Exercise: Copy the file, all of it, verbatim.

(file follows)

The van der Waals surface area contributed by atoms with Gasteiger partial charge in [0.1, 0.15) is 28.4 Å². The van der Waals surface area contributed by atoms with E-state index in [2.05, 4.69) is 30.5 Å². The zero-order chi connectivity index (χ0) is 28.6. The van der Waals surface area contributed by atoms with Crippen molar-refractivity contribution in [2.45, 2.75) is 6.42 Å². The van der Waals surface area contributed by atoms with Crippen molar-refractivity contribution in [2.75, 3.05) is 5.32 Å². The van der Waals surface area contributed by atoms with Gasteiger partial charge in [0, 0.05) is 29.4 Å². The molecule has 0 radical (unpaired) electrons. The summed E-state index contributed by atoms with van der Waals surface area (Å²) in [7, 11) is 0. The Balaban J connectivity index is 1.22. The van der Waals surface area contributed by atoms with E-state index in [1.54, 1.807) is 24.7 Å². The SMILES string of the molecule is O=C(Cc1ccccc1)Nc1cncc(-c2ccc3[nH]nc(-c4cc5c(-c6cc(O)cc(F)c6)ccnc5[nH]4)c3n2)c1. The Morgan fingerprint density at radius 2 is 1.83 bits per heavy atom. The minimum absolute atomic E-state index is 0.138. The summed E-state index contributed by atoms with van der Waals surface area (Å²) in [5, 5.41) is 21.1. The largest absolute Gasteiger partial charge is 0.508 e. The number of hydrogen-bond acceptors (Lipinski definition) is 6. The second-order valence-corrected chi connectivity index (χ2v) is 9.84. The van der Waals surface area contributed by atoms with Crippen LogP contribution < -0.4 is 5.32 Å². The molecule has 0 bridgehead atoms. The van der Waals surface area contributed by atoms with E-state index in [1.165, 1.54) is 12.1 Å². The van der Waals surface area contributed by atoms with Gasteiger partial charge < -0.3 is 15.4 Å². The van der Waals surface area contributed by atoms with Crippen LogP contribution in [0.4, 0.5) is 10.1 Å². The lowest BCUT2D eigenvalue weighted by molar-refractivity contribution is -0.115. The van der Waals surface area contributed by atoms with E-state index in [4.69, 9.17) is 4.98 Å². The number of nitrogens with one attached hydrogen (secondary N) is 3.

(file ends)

The van der Waals surface area contributed by atoms with Gasteiger partial charge in [0.1, 0.15) is 28.4 Å². The van der Waals surface area contributed by atoms with E-state index in [2.05, 4.69) is 30.5 Å². The zero-order chi connectivity index (χ0) is 28.6. The van der Waals surface area contributed by atoms with Crippen molar-refractivity contribution in [2.45, 2.75) is 6.42 Å². The van der Waals surface area contributed by atoms with Crippen molar-refractivity contribution in [2.75, 3.05) is 5.32 Å². The van der Waals surface area contributed by atoms with Gasteiger partial charge in [0, 0.05) is 29.4 Å². The molecule has 0 radical (unpaired) electrons. The summed E-state index contributed by atoms with van der Waals surface area (Å²) in [7, 11) is 0. The Balaban J connectivity index is 1.22. The van der Waals surface area contributed by atoms with E-state index in [1.54, 1.807) is 24.7 Å². The SMILES string of the molecule is O=C(Cc1ccccc1)Nc1cncc(-c2ccc3[nH]nc(-c4cc5c(-c6cc(O)cc(F)c6)ccnc5[nH]4)c3n2)c1. The Morgan fingerprint density at radius 2 is 1.83 bits per heavy atom. The minimum absolute atomic E-state index is 0.138. The summed E-state index contributed by atoms with van der Waals surface area (Å²) in [5, 5.41) is 21.1. The largest absolute Gasteiger partial charge is 0.508 e. The number of hydrogen-bond acceptors (Lipinski definition) is 6. The second-order valence-corrected chi connectivity index (χ2v) is 9.84. The van der Waals surface area contributed by atoms with Crippen LogP contribution < -0.4 is 5.32 Å². The molecule has 0 bridgehead atoms. The van der Waals surface area contributed by atoms with E-state index in [1.165, 1.54) is 12.1 Å². The van der Waals surface area contributed by atoms with Gasteiger partial charge < -0.3 is 15.4 Å². The van der Waals surface area contributed by atoms with Crippen LogP contribution in [0.4, 0.5) is 10.1 Å². The lowest BCUT2D eigenvalue weighted by molar-refractivity contribution is -0.115. The van der Waals surface area contributed by atoms with E-state index in [4.69, 9.17) is 4.98 Å². The number of nitrogens with one attached hydrogen (secondary N) is 3.